Do you blog for you, or for your readers?
This is a serious question that every blogger needs to consider carefully. If you blog for yourself, you will choose a blog design that appeals to you, not caring what your readers think. If you blog for your readers, you probably will think about what your readers would like to see when they visit your blog.
If you blog for your readers and you chose your design for you? You might be upsetting potential new readers without even thinking about it.
Some Food For Thought
Light Is The Norm
If I could design my blog to look how *I* want it to look, the background would be dark instead of light because I find dark backgrounds easier on my eyes. I design this site for the readers, which means light is the best choice. Not everyone has an LCD screen yet. Dark backgrounds on a CRT screen (the older style of monitor which is more like a TV) are difficult to view.
Dark text on a light background is what the majority of Internet users are used to. It is what they see on most websites they visit. They are so used to it that when you make a site with a dark background color, they react negatively without knowing why. If you want to appeal to the broadest range of people, you have to take things like this into consideration.
Everyone Sees It Differently
On a forum I used to visit – it is no longer in existance sadly – they had a very dark blue color scheme.. People reading the forum on the older CRT screens often had to highlight the text with their mouse in order to be able to read it.
Users had been doing this regularly for some time BUT NOBODY TOLD THE SITE OWNER they were having so much trouble with the color scheme until the owner was considering making a change to the site themselves. I cannot imagine how annoying it must have been for those people to read the forums.
The Psychology Of Color
When designing a site it is important to consider the psychology of color. When I was a part of the team putting together a scam warning website – which also no longer exists – we looked into what would be the best color for a website designed to support scam victims.
The three colors we considered using on the site were blue, lilac and green. These are calming colors. You’ll note these are colors I tend to use a lot here, too.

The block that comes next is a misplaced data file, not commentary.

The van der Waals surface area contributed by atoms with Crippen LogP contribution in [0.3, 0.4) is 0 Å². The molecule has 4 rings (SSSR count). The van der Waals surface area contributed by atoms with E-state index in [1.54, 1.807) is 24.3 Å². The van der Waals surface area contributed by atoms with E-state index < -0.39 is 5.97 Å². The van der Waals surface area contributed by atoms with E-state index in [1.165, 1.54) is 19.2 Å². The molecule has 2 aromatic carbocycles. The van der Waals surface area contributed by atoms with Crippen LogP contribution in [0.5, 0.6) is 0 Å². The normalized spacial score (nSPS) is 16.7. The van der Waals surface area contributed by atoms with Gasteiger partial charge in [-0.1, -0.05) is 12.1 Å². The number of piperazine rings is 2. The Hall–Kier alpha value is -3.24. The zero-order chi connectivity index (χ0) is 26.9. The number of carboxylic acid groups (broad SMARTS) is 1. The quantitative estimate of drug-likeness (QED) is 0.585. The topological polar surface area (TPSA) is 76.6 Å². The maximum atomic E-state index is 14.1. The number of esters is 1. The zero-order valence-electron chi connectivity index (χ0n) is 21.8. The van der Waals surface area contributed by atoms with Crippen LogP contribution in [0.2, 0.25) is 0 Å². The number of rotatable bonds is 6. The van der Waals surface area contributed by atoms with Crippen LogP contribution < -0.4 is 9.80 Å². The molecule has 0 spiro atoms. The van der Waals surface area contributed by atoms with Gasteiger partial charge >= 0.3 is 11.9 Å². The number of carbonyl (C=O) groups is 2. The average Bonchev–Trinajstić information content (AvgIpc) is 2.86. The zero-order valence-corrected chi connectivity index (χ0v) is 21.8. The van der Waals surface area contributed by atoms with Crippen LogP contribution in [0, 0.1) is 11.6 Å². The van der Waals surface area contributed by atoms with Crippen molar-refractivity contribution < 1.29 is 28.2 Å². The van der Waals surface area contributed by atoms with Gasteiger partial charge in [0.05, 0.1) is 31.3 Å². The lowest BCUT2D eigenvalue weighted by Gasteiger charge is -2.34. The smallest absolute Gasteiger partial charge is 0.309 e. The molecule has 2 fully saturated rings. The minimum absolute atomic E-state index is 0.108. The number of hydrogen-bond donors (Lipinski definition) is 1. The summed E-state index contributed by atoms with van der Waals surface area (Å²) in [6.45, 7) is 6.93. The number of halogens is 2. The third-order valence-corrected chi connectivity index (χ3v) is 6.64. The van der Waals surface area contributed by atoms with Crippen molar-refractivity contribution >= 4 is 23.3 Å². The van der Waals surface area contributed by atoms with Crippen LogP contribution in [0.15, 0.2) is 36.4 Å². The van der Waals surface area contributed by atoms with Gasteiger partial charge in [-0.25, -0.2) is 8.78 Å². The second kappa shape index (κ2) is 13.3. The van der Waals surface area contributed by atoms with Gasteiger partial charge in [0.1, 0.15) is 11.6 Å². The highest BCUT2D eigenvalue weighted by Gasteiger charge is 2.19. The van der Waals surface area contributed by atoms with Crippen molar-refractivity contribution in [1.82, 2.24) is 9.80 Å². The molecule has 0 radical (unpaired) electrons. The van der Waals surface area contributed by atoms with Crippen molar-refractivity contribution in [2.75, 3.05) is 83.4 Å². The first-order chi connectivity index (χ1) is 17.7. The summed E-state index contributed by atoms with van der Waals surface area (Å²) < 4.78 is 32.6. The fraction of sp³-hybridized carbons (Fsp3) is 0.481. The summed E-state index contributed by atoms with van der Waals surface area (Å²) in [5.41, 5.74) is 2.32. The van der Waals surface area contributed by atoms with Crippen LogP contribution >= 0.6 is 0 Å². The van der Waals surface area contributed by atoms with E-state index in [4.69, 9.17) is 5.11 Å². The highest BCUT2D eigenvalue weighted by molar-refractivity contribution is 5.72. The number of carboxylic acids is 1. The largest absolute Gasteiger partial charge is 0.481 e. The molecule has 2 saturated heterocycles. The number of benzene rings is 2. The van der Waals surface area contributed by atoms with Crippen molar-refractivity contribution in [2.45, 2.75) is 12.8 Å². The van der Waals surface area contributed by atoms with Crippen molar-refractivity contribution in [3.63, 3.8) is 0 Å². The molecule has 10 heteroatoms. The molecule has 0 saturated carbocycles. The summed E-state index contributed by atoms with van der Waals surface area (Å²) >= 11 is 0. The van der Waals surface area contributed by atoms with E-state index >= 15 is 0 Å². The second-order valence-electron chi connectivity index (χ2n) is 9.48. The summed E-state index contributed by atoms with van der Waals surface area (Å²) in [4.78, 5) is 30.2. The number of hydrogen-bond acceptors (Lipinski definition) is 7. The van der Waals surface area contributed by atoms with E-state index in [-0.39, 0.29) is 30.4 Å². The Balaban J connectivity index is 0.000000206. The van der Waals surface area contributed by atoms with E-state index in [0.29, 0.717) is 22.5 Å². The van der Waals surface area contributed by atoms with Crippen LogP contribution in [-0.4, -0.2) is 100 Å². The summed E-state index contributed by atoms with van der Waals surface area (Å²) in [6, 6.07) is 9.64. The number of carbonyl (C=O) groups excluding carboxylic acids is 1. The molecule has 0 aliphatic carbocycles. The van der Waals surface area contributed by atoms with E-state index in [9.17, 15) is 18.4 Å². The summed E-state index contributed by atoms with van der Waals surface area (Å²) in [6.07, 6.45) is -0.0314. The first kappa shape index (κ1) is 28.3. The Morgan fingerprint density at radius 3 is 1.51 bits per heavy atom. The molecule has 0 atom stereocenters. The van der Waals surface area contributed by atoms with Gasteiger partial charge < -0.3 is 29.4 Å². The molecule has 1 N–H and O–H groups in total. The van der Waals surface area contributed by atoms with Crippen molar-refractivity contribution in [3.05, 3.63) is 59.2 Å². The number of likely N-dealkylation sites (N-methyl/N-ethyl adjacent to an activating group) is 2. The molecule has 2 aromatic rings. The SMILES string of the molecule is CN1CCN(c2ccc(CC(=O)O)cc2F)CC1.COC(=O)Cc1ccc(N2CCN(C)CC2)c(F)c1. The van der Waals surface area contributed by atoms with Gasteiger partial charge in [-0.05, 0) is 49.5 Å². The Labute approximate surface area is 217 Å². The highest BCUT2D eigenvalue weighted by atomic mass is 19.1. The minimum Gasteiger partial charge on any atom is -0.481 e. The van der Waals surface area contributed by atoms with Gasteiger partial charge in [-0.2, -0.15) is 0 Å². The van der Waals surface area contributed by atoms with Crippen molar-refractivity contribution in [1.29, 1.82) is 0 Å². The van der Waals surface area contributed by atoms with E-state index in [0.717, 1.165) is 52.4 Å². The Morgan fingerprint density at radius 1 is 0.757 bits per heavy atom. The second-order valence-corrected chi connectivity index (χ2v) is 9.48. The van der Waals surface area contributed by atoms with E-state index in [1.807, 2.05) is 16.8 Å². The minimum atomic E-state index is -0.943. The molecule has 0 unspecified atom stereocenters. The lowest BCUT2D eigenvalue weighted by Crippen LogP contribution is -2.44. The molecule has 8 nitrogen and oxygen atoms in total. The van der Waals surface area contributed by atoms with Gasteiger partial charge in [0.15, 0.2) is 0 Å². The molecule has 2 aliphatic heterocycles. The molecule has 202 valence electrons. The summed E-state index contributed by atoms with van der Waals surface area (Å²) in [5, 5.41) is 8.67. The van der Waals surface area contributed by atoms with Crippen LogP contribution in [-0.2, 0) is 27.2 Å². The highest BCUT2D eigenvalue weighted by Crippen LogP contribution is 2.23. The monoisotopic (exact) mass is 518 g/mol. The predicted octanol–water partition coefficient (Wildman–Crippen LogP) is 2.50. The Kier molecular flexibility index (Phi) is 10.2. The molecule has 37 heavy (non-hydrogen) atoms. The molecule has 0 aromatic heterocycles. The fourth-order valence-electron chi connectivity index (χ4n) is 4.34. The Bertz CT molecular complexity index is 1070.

For more info on color psychology, check out Color_Expert.
Color Is Important
When you’re putting colors together on your site you need to stop and think – do they work together? Do they look good together? They may look ok on your screen but be sure to check how they look on other kinds of computer monitors too.
Take A Moment
If you visit a blog and something about the design truly puts you off, you may want to consider taking a moment to let the blogger know. Politely, of course. If you are a blogger, you may also want to ask your readers.. but..
Will People Tell You The Truth?
Ah, there’s the difficult part. If you have been blogging for a while, you have a little community of people who love your content. If you made your background red with pink text (take a look, I made it especially for ya’all), they’d possibly still read it anyway, or they might seek out an alternate way to read – perhaps via a feed reader or subscribing by email.
Did you like the clashing red and purple title? How far could you read before you thought hell no, I gotta go! If you ask your readers what they think of your site design, they will tell you what they THINK you want to hear. They will be loyal. They will be polite. They will be friendly. They are the equivalent of men telling their wives “No honey, I don’t think it makes you look fat”.
That’s all well and good – and wise on the part of the man and on the part of the bloggers who read you – by now you are probably reading them back and they do not want to risk your readership by being brutally honest.
Unfortunately it does not help you as a blogger who wants to improve your blog design. It does not help you capture new readers. It does not help you to know what they find annoying. Even if you ask them to be brutally honest, some readers will struggle to do so. Not me. ;) Just so you know. ;)
Brace Yourselves Now
I am about to tell you a harsh truth. New readers coming to your blog for the first time? They will hit the close button in that top corner without reading ONE word of your content if they are put off by the color scheme or your header graphic.
If your blog makes their eyes hurt. If it looks like fingernails on a blackboard for the eyes. If your header graphic is poor quality. If your font is unattractive. There’s a multitude of design mistakes you can make as a blogger which will send potential new readers away quicker than you can blink.